Here I am

Posted: August 1, 2015 in Thoughts on God

Then the LORD called Samuel, and he said, “Here I am!” (1 Samuel 3:4 ESV)

Sometimes we forget just how big God is. In fact, we even forget the truth that God is unfathomably big. We are short sighted and self-absorbed so often that we neglect a relationship with a God so amazing. Have you ever felt the Holy Spirit tugging at your heart? Have you ever felt the nudging and leading of his hand? That voice that whispers,“Come be with me. Open my word, internalize its truth, I will transform you.” And then rolled over and went back to sleep? Or decided to keep watching your favorite TV show instead? If so, then think on this simple analogy:

The President of the United States of America has just sent for you (imagine its the President you have most admired), there is a shiny black SUV, men wearing sun glasses, black ties, and ear pieces who have arrived to take you to him. Question: Do you go? Do you answer the call?

Most of us, if not all, would answer yes to this question. We would quickly respond to the call of someone so powerful and important. I’m sure by now you understand where this is headed, but there is none more important, more powerful, or more worthy of our time than God! Yet so many times we turn to things so unimportant by comparison, and ignore the very God who made and saved us. When God calls us, we should be as Samuel was, responding immediately, “Here I am!”

Think about a time in your life when you immediately responded to the leading or voice of the Lord? Did you regret responding? Nope, and you never will.

If you faint in the day of adversity, your strength is small. (Proverbs 24:10)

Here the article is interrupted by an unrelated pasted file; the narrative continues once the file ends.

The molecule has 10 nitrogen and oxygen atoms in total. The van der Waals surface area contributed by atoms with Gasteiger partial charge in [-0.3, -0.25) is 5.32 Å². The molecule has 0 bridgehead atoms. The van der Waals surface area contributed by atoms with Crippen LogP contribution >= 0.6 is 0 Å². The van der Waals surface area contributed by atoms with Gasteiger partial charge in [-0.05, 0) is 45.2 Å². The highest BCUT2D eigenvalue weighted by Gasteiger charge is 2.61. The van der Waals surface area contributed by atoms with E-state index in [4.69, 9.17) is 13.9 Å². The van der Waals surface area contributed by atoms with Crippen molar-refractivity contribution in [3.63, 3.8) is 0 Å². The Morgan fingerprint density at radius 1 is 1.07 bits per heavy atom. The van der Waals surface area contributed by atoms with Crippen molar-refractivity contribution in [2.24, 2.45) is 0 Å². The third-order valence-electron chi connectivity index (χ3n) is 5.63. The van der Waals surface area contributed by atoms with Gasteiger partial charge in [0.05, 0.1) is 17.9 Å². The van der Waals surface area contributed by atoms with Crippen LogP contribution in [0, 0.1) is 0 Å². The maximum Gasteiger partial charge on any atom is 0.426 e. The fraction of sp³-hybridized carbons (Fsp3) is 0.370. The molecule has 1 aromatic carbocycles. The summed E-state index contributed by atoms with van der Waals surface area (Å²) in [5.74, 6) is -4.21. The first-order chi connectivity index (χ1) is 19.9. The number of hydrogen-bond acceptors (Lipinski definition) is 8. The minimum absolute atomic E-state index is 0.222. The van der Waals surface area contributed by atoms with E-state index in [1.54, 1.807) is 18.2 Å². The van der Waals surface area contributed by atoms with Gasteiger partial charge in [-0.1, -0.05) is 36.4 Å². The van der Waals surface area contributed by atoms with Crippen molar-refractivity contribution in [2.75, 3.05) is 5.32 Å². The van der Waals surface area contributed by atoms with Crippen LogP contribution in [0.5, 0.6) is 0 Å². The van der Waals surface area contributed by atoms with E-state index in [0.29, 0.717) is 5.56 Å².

Adversity is a mirror. It’s a microscope. It’s the scalpel that opens us up and shows us what’s inside. Adversity, pain, and trials are what shake us.

When things are comfortable, we’re like a tranquil pond. Lilly pads quietly float atop the crystalline water below. Things are good. But then, the rocks of trial come hurdling down. Our water gets stirred up and the silt explodes into an inky cloud. Our once-pure pond is ruined! All of the gunk that’s lain silent is riled up and exposed. Suddenly, we discover facets, depths, and wrinkles in our hearts we’d never known were there. Maybe anger or resentment. Maybe greed or lust. Or any other number of things that come crawling out when the pressure’s on.

In trial, we find out who we really are, what’s really inside of us (Proverbs 17:3). In times like those, we have two choices: faint or faith.

We faint when we’re overwhelmed, when we’ve built the structure of our lives upon the sand. Finances can be shaken and shattered. Health can be gone before we finish crossing the street. Relationships can vanish with the wind—sweet for a moment, bitter the next. The problem is that the junk at the bottom of our pond is often the foundation we’ve built our security upon. But it shifts and shivers and shakes when adversity comes.